World's largest MP3 store launches

PayPlay has just launched "the world's largest MP3 download store" -- a store selling more than 1.3 million indie music tracks, with a search engine that allows you to search for your fave artists and get similar indie artists in the catalog. Previous to this PayPlay sold only DRM-crippled WMAs for $0.77, the MP3s sell for $0.88. I guess that we could take that as a tacit admission that DRM makes music worth less, but it does seem a little weird to charge a premium for music that doesn't treat you like a crook. The service says that this reflects the cost of retooling to host MP3s instead of WMAs. Another unfortunate legacy is the service's name, which reflects a time when the business was built on DRM and tried to offer artist the opportunity to get paid for their work. But "PayPlay" doesn't really sell the service to the public, who don't perceive having to pay as a benefit.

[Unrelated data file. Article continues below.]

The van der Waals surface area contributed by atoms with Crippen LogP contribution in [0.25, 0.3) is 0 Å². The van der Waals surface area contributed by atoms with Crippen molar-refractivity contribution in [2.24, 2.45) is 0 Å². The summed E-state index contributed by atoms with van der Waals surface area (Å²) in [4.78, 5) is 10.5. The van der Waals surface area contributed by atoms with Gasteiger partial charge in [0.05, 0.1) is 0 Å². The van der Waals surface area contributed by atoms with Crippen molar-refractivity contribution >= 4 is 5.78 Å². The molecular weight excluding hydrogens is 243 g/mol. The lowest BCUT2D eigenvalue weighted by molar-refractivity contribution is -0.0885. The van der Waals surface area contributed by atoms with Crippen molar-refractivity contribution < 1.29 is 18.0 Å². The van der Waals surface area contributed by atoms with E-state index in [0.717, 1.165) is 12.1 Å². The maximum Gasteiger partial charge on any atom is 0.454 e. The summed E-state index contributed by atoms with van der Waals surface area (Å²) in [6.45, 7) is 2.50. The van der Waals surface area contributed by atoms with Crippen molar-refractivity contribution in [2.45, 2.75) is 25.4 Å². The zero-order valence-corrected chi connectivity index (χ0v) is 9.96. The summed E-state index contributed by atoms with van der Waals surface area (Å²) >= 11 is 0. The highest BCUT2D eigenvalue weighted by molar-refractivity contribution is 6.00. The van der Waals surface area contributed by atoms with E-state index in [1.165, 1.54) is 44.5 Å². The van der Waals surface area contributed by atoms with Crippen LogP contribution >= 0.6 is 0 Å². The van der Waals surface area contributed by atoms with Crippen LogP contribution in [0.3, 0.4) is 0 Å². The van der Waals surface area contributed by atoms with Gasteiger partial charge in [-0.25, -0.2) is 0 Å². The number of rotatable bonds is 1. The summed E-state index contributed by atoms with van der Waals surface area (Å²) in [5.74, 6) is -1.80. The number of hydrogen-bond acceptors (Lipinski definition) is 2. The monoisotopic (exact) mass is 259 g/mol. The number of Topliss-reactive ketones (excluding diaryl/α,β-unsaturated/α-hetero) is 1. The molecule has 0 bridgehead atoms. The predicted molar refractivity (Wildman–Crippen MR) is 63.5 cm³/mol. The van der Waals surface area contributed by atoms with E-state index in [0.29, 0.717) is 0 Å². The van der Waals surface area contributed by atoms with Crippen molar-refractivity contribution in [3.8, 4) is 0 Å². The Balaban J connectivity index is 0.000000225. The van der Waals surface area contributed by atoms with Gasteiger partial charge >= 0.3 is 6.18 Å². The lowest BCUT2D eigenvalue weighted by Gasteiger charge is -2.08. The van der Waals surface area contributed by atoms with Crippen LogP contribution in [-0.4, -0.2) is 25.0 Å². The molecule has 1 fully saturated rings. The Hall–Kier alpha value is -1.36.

That aside, I got a $20 voucher for the MP3 store last week and spent it all on some pretty great music. I searched for one of my favorite teen punk bands, The Forgotten Rebels, and found a band called Ultimate Power Duo that self-identified as Rebels-esque. I downloaded a handful of their tracks, and was instantly transported to my wasted youth of listening to "In Love With the System" over and over again in my friend Mike's basement while drinking hard cider that we got the taxi driver to buy for us.

The recommendation system is the key to PayPlay, since it's unlikely you've heard of most of the artists in their catalog. The artists self-identify, citing their musical influences. Searches for better-known artists -- David Byrne, Tom Waits, Talking Heads -- yielded less fruit: there were so many artists in the search results and many of them appeared to be quite adept at, um, hiding the extent to which they were influenced by some of my favorite acts.

Still, it was easy to fill my basket with $20 worth of $0.88 music, all of which I've enjoyed immensely. PayPlay also features an admirable artist split, with artists taking home an average of $0.59 per track, (artists signed to labels average about seven percent of the price of an iTunes Store download), which means that your purchases at the store are pretty good karma, too.
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